In Kosovo, parliamentarians share strategies to boost gender-responsive budgeting


To ensure that governments allocate spending to meet the needs of both women and men – also known as gender-responsive budgeting (GRB) – 15 high-level representatives gathered for a two-day workshop supported by UN Women in Kosovo[1] in October, 2021.

Representatives from Kosovo Women Caucus, UN Women, Agency of Gender Equality in Kosovo, and Parliament of Albania pictured during the two-day workshop on GRB and its implementation. Photo: UN Women
Representatives from Kosovo's Women Caucus, UN Women, Agency of Gender Equality in Kosovo, and Parliament of Albania pictured during the two-day workshop on GRB and its implementation. Photo: UN Women

Highlighting the role of Kosovo’s Parliament and Ministry of Finance as key entry points for the budget cycle, the workshop was co-organized by Kosovo’s Women Caucus in collaboration with Kosovo’s Agency for Gender Equality. 

“Some issues might look equal at first sight, regardless of gender, but when looking through a closer lens, we see that they do not impact women’s lives at all. No one is against building a football field, but we know that it is difficult for a girl to step in there,” says Tinka Kurti, Chair of the Women Caucus, noting that budget planning must take gender issues squarely into consideration. 

Providing a forum for discussion and recommendations on the future of GRB, workshop participants included: women Members of Parliament, members of the Committee on Human Rights, Gender Equality, Victims of Sexual Violence During the War, Missing Persons and Petitions as well as members of the Commission on Budget, Labour and Transfers, and the Agency for Gender Equality.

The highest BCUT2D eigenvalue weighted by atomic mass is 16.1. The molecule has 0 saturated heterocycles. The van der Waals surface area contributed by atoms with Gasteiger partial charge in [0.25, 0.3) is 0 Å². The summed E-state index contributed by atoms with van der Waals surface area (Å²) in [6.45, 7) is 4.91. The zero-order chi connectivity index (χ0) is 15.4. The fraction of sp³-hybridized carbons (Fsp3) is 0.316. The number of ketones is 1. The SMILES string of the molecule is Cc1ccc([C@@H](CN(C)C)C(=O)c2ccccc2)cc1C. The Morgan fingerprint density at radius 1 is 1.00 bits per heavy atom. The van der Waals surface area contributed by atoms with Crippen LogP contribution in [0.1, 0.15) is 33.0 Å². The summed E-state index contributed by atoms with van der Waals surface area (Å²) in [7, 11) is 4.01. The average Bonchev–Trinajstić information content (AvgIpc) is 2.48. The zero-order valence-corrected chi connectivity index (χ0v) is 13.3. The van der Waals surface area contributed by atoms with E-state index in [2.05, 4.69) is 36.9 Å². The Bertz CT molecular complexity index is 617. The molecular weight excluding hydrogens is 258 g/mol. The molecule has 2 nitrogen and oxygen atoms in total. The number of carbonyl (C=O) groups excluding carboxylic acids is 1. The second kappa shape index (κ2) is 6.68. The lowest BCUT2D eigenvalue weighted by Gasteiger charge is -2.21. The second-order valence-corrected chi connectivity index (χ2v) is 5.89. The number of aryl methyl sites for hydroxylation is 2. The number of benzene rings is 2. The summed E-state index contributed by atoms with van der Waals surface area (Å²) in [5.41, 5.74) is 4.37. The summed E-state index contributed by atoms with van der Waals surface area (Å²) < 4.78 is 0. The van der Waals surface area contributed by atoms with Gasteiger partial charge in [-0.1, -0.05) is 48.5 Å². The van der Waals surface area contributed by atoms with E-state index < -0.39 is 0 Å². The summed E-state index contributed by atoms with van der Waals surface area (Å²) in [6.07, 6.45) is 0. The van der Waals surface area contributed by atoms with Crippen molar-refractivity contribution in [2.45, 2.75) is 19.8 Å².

The workshop also served to exchange best practices in the region, with examples from the Albanian Parliament on the implementation of the GRB.  

As a special guest from Albania, Eglantina Gjermeni, Member of the Parliament and Chair of the Parliamentary Commission for Legal Affairs noted that the legislature has an important role to play in supporting gender budgeting initiatives proposed by the Government, but also in new initiatives that can be undertaken by parliamentarians to reduce gender inequalities and monitor the budget from a gender perspective. Further, she highlighted the importance of analysing and monitoring financial resources and how they are spent to meet the needs of both, women and men.  

Meanwhile, Vlora Tuzi Nushi, Head of the UN Women Office in Kosovo emphasized the key role that UN Women’s regional programme on transformational financing for gender equality in the Western Balkans is playing in enhancing the inclusion of GRB analyses in budget planning.  

“UN Women, under this new four-year regional programme that is financially supported by the Swedish Development Agency (SIDA), will continue to guide efforts to increase funding for gender equality through strategic partnerships, providing tailored technical assistance and guidance, and building institutional capacity and knowledge,” saidTuzi Nushi. 

The gender-responsive budgeting policy in Kosovo, legal frameworks, budget cycles, and policy planning and execution systems, were among the topics discussed, as well as the role of Kosovo’s Assembly in executing the budget cycle and as a key entry point for facilitating the implementation of gender-responsive budgeting. 

“Gender-responsive budgeting is neither a monetary allocation to fulfil some women’s rights, nor a decorative policy or political instrument,” explains Blerinda Idrizi, an International Expert on Gender and Public Policy engaged by UN Women. “During the implementation of GRB, all stakeholders should maintain its radical content as a transformative strategy that seeks to undo societal and institutional asymmetric power relations between men and women.”  

The workshop concluded with a fruitful discussion among parliamentarians on the challenges to gender-responsive budgeting in Kosovo, further steps that need to be taken for its optimal implementation, as well as the role of Kosovo’s Assembly in addressing the specific needs of women and men in Kosovo.

[1] All references to Kosovo should be understood to be in the context of United Nations Security Council resolution 1244 (1999).